New figures released by the Health Protection Agency have shown that there were 1722 cases of malaria reported in the UK in 2003, a decrease of 11% compared to 2002.
However, the figures, compiled by the Agency’s Malaria Reference Laboratory (MRL), which contributes to the National Travel Health Network and Centre (NaTHNaC), show that the failure to take preventative medication remains the key risk factor for both contracting and possible death from malaria.
In 2003, 16 people died of malaria, 11 of whom did not take any preventative medicine before travelling, compared to 9 deaths in 2002. Although the number of deaths varies each year these deaths highlight the need to reinforce messages the importance of taking preventive medication. Half of those who died in 2003 were over 55 years of age.
Malaria is commonplace in Africa, parts of Asia and the Middle East and Central and South America. The risk is particularly great in Africa where the most lethal form of malaria caused by Plasmodium falciparum is common. All of the fatal cases were contracted in Africa; one in India. Half of all cases of malaria were in people visiting friends and relations abroad, with a further 20% of cases occurring in those travelling for holiday or business.
Professor Peter Chiodini, Director of the Agency’s Malaria Reference Laboratory said, “It is vital that travellers take the appropriate preventative medication to decrease the chances of contracting malaria. This means taking medication prior to travelling, during their stay abroad and for a period after returning. In addition, simple measures to avoid mosquito bites, such as wearing insect repellent and suitable clothing and sleeping under an insecticide-treated net are also highly effective and add enormously to the benefits of drug protection. These measures are also important because there are other diseases spread by insects for which there is no preventive medication.”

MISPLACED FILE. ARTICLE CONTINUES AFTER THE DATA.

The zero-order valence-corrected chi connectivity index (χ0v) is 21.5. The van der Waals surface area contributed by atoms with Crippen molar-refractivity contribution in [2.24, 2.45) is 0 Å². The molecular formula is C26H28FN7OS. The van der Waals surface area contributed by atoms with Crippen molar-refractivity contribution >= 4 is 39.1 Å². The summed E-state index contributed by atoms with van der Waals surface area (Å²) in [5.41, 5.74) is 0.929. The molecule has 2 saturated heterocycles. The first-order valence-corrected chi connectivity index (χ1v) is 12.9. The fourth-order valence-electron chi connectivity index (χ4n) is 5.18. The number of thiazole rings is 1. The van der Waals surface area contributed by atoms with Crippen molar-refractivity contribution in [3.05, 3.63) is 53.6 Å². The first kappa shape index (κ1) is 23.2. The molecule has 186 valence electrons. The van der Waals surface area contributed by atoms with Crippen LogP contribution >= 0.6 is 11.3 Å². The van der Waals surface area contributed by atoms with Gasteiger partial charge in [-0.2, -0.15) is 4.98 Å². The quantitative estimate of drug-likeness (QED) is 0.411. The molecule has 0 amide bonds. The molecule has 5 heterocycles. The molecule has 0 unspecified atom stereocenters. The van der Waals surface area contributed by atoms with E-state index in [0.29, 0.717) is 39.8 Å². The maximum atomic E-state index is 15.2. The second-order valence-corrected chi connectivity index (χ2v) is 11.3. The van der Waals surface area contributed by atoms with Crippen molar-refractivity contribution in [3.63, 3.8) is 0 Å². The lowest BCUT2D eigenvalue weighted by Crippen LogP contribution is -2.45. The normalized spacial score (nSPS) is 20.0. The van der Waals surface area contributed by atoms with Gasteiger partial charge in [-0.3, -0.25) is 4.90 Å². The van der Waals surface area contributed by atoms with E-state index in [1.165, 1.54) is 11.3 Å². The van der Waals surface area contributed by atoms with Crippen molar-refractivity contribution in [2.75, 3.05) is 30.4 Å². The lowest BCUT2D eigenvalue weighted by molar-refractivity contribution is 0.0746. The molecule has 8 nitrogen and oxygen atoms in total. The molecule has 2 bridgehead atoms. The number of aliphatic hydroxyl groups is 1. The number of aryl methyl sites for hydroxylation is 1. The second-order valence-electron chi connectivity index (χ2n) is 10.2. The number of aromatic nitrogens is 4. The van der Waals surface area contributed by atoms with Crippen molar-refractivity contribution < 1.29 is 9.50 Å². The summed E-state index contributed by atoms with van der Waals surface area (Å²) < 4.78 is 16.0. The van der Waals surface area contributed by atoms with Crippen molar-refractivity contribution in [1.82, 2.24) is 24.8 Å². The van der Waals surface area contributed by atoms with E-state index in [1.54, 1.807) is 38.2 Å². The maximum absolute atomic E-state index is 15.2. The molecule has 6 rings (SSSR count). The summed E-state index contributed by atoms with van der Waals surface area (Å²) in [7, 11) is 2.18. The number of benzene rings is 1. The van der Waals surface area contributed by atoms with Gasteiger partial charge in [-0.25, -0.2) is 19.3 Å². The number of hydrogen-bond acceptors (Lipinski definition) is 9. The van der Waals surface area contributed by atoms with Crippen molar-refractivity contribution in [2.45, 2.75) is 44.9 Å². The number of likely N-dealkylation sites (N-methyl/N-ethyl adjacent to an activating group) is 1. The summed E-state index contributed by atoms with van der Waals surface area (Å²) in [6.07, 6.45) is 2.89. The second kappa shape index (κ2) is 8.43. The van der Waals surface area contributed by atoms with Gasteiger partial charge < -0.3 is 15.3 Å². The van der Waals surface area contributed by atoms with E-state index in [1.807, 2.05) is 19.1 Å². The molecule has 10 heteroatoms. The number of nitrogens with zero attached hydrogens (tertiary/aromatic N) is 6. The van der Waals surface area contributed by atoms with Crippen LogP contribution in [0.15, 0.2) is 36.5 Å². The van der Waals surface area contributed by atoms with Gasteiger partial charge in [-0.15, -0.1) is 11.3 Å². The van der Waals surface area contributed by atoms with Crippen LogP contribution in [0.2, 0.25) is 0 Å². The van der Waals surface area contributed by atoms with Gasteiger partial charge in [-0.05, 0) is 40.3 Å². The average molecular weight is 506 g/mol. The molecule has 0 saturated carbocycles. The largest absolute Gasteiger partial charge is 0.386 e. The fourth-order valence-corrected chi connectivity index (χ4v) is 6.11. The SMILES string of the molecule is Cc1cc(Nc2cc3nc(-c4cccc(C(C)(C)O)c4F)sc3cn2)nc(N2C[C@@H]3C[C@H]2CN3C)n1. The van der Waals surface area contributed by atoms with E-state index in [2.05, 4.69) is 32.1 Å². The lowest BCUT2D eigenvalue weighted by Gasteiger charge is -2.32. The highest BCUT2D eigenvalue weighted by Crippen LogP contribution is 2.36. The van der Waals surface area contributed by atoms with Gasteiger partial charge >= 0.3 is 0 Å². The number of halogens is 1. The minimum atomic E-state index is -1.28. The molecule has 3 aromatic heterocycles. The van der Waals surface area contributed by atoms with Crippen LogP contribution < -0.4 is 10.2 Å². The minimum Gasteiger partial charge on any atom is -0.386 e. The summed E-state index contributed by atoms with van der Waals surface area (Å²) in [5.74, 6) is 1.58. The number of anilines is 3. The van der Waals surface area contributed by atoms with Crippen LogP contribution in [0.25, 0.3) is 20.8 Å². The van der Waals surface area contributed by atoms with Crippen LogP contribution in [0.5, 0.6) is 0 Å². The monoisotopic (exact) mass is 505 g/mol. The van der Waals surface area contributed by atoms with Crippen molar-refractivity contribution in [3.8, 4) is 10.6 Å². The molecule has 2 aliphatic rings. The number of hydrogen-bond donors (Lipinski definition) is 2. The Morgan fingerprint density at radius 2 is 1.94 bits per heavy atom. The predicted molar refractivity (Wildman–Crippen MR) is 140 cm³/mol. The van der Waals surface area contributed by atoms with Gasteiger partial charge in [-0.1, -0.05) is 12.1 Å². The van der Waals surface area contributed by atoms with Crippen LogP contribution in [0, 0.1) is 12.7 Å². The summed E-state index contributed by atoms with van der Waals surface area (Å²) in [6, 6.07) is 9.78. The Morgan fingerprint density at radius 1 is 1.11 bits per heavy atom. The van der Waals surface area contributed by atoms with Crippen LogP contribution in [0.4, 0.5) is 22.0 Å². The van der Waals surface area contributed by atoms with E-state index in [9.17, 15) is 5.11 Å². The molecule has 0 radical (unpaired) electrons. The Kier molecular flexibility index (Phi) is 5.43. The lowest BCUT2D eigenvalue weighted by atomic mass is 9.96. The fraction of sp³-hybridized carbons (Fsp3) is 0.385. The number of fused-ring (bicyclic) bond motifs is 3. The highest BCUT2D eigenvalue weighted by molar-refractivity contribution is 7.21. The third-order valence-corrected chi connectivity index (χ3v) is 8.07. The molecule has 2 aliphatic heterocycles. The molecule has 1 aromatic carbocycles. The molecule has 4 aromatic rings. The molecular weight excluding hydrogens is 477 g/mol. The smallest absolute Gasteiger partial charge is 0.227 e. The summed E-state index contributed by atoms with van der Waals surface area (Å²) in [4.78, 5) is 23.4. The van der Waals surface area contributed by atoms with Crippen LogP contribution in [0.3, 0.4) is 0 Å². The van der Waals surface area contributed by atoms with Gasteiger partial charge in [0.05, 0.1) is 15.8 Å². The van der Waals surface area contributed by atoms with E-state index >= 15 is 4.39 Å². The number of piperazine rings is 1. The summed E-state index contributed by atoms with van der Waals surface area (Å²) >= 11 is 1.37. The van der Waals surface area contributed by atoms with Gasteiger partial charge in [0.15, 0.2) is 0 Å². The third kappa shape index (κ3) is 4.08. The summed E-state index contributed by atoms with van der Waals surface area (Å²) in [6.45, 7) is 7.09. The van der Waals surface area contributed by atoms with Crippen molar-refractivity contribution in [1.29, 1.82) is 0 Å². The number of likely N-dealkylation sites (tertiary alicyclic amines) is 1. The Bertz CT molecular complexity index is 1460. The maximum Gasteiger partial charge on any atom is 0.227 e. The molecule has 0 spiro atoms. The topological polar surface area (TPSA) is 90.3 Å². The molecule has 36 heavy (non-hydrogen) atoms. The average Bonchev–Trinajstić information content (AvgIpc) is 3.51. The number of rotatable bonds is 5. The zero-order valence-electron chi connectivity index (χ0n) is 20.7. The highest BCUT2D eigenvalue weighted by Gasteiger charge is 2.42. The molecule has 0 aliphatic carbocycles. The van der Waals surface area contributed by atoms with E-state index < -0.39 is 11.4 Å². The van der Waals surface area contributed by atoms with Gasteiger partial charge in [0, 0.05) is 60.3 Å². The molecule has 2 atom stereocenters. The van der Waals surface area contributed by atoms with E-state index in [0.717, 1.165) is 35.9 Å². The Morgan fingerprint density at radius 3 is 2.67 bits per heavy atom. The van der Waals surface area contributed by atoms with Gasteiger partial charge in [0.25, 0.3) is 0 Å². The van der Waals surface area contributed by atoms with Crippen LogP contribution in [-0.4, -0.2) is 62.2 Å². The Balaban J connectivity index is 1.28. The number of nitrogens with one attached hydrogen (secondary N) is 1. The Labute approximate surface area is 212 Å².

The Health Protection Agency is urging health professionals providing advice on malaria to travellers to pay particular attention to those groups at high risk of contracting malaria such as those who are visiting friends and relatives and older travellers, who need to be sure to take appropriate prophylaxis. The Agency would also like to remind those health professionals reporting cases to the MRL to record the travel history and reason for travel on their reports since this information is vital to target pre-travel advice and for public health action.